Today, March 24th, a flight-proven SpaceX Falcon 9 rocket launched 56 Starlink satellites to orbit before noon. The Falcon 9 lifted off at 11:33 a.m. ET from Space Launch Complex-40 at the Cape Canaveral Space Force Station in Florida. This mission marks the 20th launch of 2023. SpaceX President Gwynne Shotwell says the company has a bold ambition to perform up to 100 missions this year, most are expected to be Starlink satellite deployments.
SpaceX continues to expand broadband internet globally with every new fleet of satellites deployed. Company officials recently shared that Starlink already provides high-speed internet service to over one million subscribers residing across all seven continents. The satellite network is also capable of beaming maritime coverage to sea-going vessels, aircraft, trains, RV's, and other vehicles in motion. Visit Starlink.com for more information.
Liftoff! pic.twitter.com/QJUch6L6QQ— SpaceX (@SpaceX) March 24, 2023
The Falcon 9 first-stage that supported this mission has now been flown 10 times. It previously launched: SpaceX’s 22nd and 25th NASA Commercial Resupply (CRS-22 & CRS-25) missions, SpaceX’s NASA Crew-3 and Crew-4 astronaut missions to the International Space Station, Turksat 5B, Eutelsat HOTBIRD 13G, mPOWER-a, and now three Starlink missions. The first-stage is internally identified by SpaceX as B1067-10. The booster was recovered a tenth time in order to be reused; it performed a propulsive landing on the ‘A Shortfall of Gravitas’ autonomous droneship around 8.5 minutes after liftoff while it was stationed around 660-kilometers off Florida’s coast. SpaceX shared incredible footage of B1067-10 touching down on the sea-going landing platform, shown below. As of today, the company has landed a total of 181 orbital-class rockets and reused recovered boosters 153 times. SpaceX is currently the only company on Earth capable of such reusability. Recovering rockets to reuse has enabled SpaceX to deploy its Starlink constellation at a cost-effective rate.
The fleet of 56 Starlink satellites was deployed to Low Earth Orbit (LEO) approximately 65 minutes after liftoff. The satellites are believed to be first-generation Starlink V1 technology. The company already launched dozens of upgraded Starlink V2 ‘Mini’ satellites, however, it is still working to finish launching its first-generation fleet simultaneously. All user antennas to access the internet network are compatible with V1 and V2 technologies.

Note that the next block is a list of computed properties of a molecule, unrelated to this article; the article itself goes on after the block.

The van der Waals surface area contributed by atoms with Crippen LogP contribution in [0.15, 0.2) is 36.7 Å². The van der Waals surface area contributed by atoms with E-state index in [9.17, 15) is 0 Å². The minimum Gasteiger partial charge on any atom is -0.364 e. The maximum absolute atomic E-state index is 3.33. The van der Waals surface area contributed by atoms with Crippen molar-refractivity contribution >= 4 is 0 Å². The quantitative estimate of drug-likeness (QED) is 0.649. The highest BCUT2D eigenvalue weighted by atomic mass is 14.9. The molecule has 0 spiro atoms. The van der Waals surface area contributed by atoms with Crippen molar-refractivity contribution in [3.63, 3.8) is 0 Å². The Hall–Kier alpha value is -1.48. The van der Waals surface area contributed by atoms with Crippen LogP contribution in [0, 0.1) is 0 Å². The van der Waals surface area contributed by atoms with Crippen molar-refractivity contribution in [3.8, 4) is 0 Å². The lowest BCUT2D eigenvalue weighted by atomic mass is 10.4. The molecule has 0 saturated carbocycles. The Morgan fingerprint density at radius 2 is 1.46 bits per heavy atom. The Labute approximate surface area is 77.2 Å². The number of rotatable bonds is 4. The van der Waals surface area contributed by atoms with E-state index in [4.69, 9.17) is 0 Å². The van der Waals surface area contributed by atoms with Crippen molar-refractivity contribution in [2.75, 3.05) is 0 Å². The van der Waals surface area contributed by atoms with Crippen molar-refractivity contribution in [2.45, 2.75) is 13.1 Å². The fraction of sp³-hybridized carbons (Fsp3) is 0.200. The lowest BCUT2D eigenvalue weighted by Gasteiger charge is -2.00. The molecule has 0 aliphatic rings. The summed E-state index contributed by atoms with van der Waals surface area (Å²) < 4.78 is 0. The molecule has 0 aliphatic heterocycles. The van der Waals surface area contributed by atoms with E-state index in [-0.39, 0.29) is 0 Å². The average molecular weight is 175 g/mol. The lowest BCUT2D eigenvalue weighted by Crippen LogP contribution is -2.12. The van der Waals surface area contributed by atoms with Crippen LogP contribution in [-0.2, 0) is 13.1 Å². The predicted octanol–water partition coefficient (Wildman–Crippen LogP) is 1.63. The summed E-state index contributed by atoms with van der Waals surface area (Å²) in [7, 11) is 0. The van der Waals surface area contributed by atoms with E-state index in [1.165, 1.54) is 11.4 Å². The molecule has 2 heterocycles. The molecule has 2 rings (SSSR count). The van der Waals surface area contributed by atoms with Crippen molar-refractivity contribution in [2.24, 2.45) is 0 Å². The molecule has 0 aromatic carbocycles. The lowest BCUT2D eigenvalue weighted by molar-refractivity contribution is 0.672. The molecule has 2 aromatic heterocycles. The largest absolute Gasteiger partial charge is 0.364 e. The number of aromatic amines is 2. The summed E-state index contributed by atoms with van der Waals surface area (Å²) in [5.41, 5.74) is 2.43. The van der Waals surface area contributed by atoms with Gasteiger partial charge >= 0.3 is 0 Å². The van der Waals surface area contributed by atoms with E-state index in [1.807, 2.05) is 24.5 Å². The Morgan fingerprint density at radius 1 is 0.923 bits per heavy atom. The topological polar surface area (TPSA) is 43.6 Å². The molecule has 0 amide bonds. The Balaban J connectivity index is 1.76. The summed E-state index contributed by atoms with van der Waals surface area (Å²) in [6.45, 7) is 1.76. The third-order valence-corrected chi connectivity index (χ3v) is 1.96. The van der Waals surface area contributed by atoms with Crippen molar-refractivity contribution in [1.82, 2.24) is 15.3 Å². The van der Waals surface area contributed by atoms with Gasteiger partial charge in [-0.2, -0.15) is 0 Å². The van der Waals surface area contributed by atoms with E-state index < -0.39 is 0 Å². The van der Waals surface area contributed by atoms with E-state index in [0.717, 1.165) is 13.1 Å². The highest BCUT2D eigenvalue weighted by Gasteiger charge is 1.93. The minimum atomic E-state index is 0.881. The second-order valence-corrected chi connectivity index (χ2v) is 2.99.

Falcon 9’s first stage has landed on the A Shortfall of Gravitas droneship pic.twitter.com/34f8zYCKbz— SpaceX (@SpaceX) March 24, 2023
SpaceX has launched a total of 4,161 Starlink satellites since 2019. According to satellite data compiled by Astronomer Jonathan McDowell, only 3,858 Starlink satellites remain in LEO as of today. SpaceX founder Elon Musk confirmed on March 22 that some of the Starlink satellites have been deorbited due to varying circumstances. Months ago, some satellites crashed into Earth’s atmosphere because of a solar storm that killed an entire fleet. When satellites are released to orbit engineers test whether each satellite is operating optimally, if there are issues the satellites are directed to burn into the atmosphere to avoid creating space debris. “[A] Lot of new technology in Starlink V2, so we’re experiencing some issues, as expected. Some sats [satellites] will be deorbited, others will be tested thoroughly before raising altitude above Space Station,” shared Musk via Twitter. Once each satellite is confirmed to work optimally, each uses their onboard thrusters to raise into a higher operational orbit. Ultimately, SpaceX has permission from the U.S. Federal Communications Commission (FCC) to launch a total of 12,000 Starlink satellites to LEO in the coming years.
Seems like something is going on with some of the other Starlink V2 mini's, some changes in altitude and eccentricity (more eccentric orbits). @planet4589 any thoughts? Orbital mechanics ain't my jam pic.twitter.com/CFQzU8LpEj— Nathan Owens (@VirtuallyNathan) March 22, 2023
Lot of new technology in Starlink V2, so we’re experiencing some issues, as expected.— Elon Musk (@elonmusk) March 22, 2023
Some sats will be deorbited, others will be tested thoroughly before raising altitude above Space Station.
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Featured Images Source: SpaceX
About the Author
Evelyn Janeidy Arevalo
Evelyn J. Arevalo joined Tesmanian in 2019 to cover news as a Space Journalist and SpaceX Starbase Texas Correspondent. Evelyn is specialized in rocketry and space exploration. The main topics she covers are SpaceX and NASA.